Date: 1 May 1997
Subject: Farmer Killed When Tractor Turns Over
A 56-year-old farmer was killed when the tricycle tractor he was
operating on a hillside overturned. He had been going up and down
the hill to bring loads of dirt in the tractor's front-end loader
in order to bury a calf. The hillside was relatively steep, and
the ground was wet from recent rains. As he attempted to turn
with the loader filled and raised, the tractor rolled over several
times, crushing the victim. He died at the scene. In order to
prevent similar incidents, the FACE investigator recommends:
On 7 February 1997, a 56-year-old male was killed when he was
crushed in a tractor rollover incident. KY FACE was notified of
the incident on February 28 by the coroner who handled the case,
and an investigation was initiated. A FACE investigator traveled
to the site of the incident on March 6, 1997. Interviews were
conducted with the county coroner and the emergency medical service
(EMS) personnel who were present at the scene. Photographs of
the scene and the equipment involved in the incident were obtained,
and information from the death certificate, the coroner's report,
and the EMS run report was shared.
The victim in this case was a 56-year-old male who had been a
full-time farmer for most of his life. He raised beef cattle and
tobacco on the farm where he lived with his wife, who was recovering
from surgery at the time this incident occurred. He was in good
health, and did not have a history of previous injury incidents.
The tractor was a John Deere Model 40-T, manufactured between 1953 and 1955. It was a tricycle tractor with attached front-end loader. The two-cylinder engine was gasoline powered. Its total weight was 2941 pounds. The tractor was not equipped with a rollover protective structure (ROPS) or a seatbelt. There were no front-end counterweights, and the tires were not fluid-filled.
The weather was cold and clear on the day of the incident, although
recent rains had left the ground wet. The steep hillside was covered
with mud and patchy grass. A calf had recently died, and the victim
was burying it on the hillside, using dirt from a pile near the
barn at the top of the hill. Although there were no witnesses,
it appeared that he had made one trip and was bringing the second
load of dirt down the hill when the incident occurred. The front-end
loader was elevated and fully loaded. When the victim attempted
to make the turn toward the calf, the tractor flipped over, spilling
the load of dirt, and then rolled over several more times.
The victim's wife became concerned after he had been out longer
than she expected, so when her home health nurse arrived, she
asked her to check on him. The nurse found the victim lying beside
the overturned tractor, and came back to the house to call 911.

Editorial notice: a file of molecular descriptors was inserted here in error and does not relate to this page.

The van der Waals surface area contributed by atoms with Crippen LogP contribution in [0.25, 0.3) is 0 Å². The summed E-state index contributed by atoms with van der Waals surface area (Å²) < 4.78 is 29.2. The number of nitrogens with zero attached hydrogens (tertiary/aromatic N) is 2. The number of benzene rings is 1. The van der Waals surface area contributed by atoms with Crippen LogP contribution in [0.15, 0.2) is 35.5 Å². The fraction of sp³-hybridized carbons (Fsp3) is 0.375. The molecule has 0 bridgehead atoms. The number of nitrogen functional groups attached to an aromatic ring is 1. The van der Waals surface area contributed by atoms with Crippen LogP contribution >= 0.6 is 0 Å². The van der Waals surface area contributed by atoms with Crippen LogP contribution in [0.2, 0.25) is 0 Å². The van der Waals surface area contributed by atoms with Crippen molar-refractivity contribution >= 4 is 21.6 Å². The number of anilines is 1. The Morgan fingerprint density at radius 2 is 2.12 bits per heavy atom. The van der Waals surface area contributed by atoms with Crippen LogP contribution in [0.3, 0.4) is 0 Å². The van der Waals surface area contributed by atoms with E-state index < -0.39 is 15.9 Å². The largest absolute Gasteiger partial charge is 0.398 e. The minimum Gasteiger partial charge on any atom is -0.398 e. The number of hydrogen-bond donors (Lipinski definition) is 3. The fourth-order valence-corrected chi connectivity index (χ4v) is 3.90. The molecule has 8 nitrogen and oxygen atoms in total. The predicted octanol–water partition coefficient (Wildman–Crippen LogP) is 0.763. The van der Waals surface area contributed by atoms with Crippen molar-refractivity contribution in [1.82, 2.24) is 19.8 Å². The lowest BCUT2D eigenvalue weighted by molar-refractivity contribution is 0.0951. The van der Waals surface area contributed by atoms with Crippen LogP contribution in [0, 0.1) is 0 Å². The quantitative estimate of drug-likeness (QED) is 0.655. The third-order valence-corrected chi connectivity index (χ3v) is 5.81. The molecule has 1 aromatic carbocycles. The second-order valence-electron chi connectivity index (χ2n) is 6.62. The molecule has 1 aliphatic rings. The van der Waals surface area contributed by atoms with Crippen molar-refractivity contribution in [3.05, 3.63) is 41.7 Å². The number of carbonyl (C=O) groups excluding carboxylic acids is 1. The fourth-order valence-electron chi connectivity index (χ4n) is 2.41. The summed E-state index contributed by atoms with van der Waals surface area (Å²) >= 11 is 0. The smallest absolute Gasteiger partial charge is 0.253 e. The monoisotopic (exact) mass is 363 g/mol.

EMS personnel, including the county coroner, arrived at 1:31 pm.
They checked and found no vital signs. The coroner pronounced
the victim dead at the scene as of approximately 1:00 pm.
CAUSE OF DEATH
The cause of death as listed on the death certificate was multiple
chest injuries. No autopsy was performed.
Recommendation #1: Older tractors should be retrofitted
with rollover protective structures (ROPS) and seatbelts.
Discussion: In this case, the John Deere Model 40-T tractor
was manufactured between 1953 and 1955; a commercial ROPS kit
is available for it from Saf-T-Cab for less than $500.00. ROPS
and seatbelts protect a tractor operator by creating a "zone
of protection." Whenever possible, operators should reserve
the use of non-ROPS-equipped tractors for safer work areas and/or
activities. Since 1985, as a result of voluntary agreements among
tractor manufacturers, virtually all new tractors sold in the
US have been equipped with ROPS and seatbelts. Many tractor manufacturers
are currently offering ROPS retrofit kits at cost to encourage
owners of non-ROPS-equipped tractors to have them installed.
Recommendation #2: Tractor tires should be fluid-filled,
and front-end counterweights should be used, to lower the tractor's
center of gravity and improve traction and stability.
Discussion: Such measures can improve tractor stability.
While it is not possible to say that they would have prevented
a rollover, especially in this particular case with the combination
of factors - the tricycle tractor, the raised front-end loader,
the steep hill and wet ground - they are always worthwhile safeguards.
Recommendation #3: Front-end loaders should be kept in
as low a position as possible; when lifted, they change the balance
and handling properties of the tractor.
Discussion: Lifting the front-end loader to maximum height
changes the tractor's center of gravity. It is not designed to
be used in an extended upright position during transport. In this
case, the victim was travelling downhill with the loaded bucket
raised; the attempt to turn the tractor in this situation upset
the balance and caused the tractor to roll over several times.
Recommendation #4: Tractor operators should take into consideration
environmental conditions and terrain, and make adjustments as
necessary to accommodate to them.
Discussion: In this case, the hill was both steep and wet.
Since the grass was patchy, some areas were covered by wet grass,
and others were muddy. Any one of these factors can lessen the
traction of a tractor. The combination of steepness, slick grass
and mud would make maneuvering difficult, and a tricycle tractor
is especially vulnerable to such conditions.